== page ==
Miltonduff 30 yo 1982
(50,1%, The Whisky Agency ‘Faces’ 2013, refill bourbon hogshead, 269 btl.)
Nose: nice fruits, but slightly shy. Grapefruits and unripe peaches. Crystallized oranges. Fresh and slightly tart. Some grainy notes. Vanilla in the background. Becoming more floral and fragrant after a while, coming close to women’s powder at times. Mouth: quite malty, with hints of white bread crust and beer. The same kind of garden fruits. Lots of (cider) apple, now also lemon. Overall fresh but quite neutral. Slightly more spicy oak and hints of tobacco towards the end. Finish: fruity, with hints of herbs and cocoa now.
A nicely vibrant dram with surprisingly little ‘oldness’ to be found, but somehow I don’t like this one as much as I remember the Miltonduff 1980 releases from a while ago. Around € 150.
Trying the latest Whisky Agency releases is always a joy and whenever the festival in Limburg takes place, you know there’s going to be a new batch of releases. There’s a new ‘Faces’ series and in the Perfect Dram range we have a Tomintoul 1968, Laphroaig 2000, Bowmore 1997 and this Glencadam 1973.
Glencadam 39 yo 1973
(44,1%, The Whisky Agency ‘Perfect Dram’ 2013, bourbon hogshead, 221 btl.)
Nose: a very ripe fruitiness. Yellow plum jam, blueberry jam, tangerine, banana and apricots. Also a creamy note of coconut butter and vanilla. Honey. Warm leather. Some mature oak with gentle hints of resin. Warm and seductive. Mouth: still fruity, but it’s a slightly thinner fruitiness than the nose suggested. Mostly apricot and plum. Hints of chamomile tea. Then the spices come about: mint, nutmeg and light pepper. There’s also a sourish “green” note in the background that I find interesting but difficult to describe. Maybe lemongrass or Kaffir. Finish: quite long, malty and slightly oaky. Hints of fruit tea.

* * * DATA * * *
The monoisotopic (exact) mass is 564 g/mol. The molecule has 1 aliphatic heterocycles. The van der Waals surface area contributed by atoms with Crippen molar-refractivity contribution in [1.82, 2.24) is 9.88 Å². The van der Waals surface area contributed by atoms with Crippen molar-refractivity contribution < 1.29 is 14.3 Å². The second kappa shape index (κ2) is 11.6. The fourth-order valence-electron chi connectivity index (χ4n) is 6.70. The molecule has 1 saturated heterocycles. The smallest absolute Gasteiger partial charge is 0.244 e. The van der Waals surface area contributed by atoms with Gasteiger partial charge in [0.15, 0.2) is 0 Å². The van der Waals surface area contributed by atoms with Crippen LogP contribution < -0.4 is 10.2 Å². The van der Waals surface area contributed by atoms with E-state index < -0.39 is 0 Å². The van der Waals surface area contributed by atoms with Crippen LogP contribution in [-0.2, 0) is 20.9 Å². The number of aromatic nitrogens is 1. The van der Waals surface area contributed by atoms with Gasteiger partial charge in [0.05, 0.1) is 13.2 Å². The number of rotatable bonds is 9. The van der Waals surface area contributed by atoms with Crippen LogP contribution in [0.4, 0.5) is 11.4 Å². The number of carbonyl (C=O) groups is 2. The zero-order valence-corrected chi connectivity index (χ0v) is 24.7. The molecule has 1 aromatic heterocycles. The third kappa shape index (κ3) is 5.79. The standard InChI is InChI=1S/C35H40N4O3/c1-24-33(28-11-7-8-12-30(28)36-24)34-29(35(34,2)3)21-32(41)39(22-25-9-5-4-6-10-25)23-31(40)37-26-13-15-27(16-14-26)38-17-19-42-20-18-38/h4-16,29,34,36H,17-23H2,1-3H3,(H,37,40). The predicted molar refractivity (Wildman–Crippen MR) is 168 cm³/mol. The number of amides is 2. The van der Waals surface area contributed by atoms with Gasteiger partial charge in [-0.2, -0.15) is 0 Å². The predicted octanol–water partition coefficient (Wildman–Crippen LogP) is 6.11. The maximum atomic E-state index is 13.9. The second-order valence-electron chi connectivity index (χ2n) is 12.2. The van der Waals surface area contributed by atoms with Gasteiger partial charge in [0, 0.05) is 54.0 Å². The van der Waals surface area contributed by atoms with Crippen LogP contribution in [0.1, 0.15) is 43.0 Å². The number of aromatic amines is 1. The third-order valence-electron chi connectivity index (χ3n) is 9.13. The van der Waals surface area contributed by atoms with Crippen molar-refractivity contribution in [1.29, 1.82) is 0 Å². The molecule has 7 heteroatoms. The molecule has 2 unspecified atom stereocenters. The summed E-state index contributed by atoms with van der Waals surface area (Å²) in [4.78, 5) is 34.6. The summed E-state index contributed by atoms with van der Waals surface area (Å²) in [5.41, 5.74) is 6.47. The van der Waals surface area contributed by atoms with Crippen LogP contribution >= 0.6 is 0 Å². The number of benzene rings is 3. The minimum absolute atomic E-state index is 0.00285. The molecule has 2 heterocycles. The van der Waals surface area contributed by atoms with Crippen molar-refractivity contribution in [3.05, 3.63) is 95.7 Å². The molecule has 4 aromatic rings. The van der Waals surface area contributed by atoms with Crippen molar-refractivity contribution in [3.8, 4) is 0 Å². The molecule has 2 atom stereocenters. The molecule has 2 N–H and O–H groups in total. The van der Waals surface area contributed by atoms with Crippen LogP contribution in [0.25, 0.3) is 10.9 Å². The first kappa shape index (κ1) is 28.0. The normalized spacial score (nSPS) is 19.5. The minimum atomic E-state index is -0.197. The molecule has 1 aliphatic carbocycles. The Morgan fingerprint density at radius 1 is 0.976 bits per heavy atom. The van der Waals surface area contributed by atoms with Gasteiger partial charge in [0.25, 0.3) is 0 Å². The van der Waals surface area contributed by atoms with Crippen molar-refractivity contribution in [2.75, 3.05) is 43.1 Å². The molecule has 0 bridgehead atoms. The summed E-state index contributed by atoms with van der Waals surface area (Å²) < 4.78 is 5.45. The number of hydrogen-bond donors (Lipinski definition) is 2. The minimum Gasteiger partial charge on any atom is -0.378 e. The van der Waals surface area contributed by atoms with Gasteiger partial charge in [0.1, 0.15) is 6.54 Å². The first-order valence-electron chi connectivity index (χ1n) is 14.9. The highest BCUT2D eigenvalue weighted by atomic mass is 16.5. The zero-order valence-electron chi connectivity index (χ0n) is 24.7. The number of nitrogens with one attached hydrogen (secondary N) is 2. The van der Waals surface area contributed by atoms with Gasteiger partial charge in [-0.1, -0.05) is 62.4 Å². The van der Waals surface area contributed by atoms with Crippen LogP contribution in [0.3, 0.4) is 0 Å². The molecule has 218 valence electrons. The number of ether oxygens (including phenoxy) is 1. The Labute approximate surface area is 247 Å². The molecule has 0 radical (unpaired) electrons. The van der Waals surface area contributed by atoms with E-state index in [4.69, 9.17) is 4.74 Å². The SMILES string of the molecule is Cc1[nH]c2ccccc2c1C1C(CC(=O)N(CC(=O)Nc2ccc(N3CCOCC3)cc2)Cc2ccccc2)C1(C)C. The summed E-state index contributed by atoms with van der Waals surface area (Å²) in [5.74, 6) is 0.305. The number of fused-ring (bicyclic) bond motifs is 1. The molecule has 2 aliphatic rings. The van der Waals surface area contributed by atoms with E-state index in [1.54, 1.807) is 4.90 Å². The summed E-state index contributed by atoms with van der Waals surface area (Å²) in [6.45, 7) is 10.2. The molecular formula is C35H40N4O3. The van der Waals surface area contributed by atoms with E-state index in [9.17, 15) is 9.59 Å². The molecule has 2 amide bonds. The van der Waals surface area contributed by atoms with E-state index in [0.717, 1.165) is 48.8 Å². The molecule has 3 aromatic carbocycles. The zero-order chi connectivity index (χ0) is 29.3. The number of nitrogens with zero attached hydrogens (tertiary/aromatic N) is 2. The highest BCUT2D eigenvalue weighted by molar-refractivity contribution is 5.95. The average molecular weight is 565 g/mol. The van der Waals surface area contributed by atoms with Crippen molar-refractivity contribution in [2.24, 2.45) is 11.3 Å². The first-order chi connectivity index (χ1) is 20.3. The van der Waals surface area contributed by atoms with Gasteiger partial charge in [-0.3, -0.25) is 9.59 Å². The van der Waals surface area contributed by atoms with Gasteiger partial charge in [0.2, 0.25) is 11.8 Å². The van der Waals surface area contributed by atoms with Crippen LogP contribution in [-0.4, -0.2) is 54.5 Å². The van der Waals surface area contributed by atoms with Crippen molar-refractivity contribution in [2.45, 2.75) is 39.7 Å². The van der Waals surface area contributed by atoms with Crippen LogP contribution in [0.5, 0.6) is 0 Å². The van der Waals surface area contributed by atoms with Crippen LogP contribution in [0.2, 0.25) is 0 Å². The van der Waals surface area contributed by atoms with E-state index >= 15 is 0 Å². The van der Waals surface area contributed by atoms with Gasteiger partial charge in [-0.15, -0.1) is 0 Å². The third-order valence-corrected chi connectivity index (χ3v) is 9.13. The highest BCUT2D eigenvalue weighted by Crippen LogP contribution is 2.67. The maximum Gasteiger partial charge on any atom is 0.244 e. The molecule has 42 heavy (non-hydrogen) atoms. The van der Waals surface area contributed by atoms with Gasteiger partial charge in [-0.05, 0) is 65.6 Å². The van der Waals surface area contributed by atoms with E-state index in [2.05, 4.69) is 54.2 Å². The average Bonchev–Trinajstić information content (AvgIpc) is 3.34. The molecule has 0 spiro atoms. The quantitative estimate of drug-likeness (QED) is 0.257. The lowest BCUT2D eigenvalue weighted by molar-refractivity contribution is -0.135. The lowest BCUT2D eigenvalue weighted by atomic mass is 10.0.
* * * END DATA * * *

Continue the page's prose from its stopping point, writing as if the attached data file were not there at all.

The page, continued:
A very beautiful nose on this Glencadam. An enjoyable palate as well, even though the oak is more noticeable. Around € 230.
White & Mackay 19 years old is a ‘double marriage’ blend: it was blended and then married together in Matusalem sherry casks. Its components are aged between 19 and 21 years.
White & Mackay 19 yo ‘Old Luxury’ (40%, OB 2013)
Nose: medium rich, showing malt, buttery toffee and baked apple. Honey and soft spices. Chocolate. All this covered in an elegant sherry blanket. Easy to like, but rather shy, I would have liked it to be more expressive in showing the aromas. Mouth: fairly dry and peppery for a blend. Chocolate and malt again. Some caramel and brown sugar. Just a tiny grain / alcohol bite. Evolves towards bitterish and oaky notes. Finish: long, mostly on oak, chocolate, clove and liquorice.
A decent blend. The sherry finish hides most of the grains so what’s left is a malty, very chocolaty dram with most of its edges rounded off. And a lot of its power taken away. Around € 80.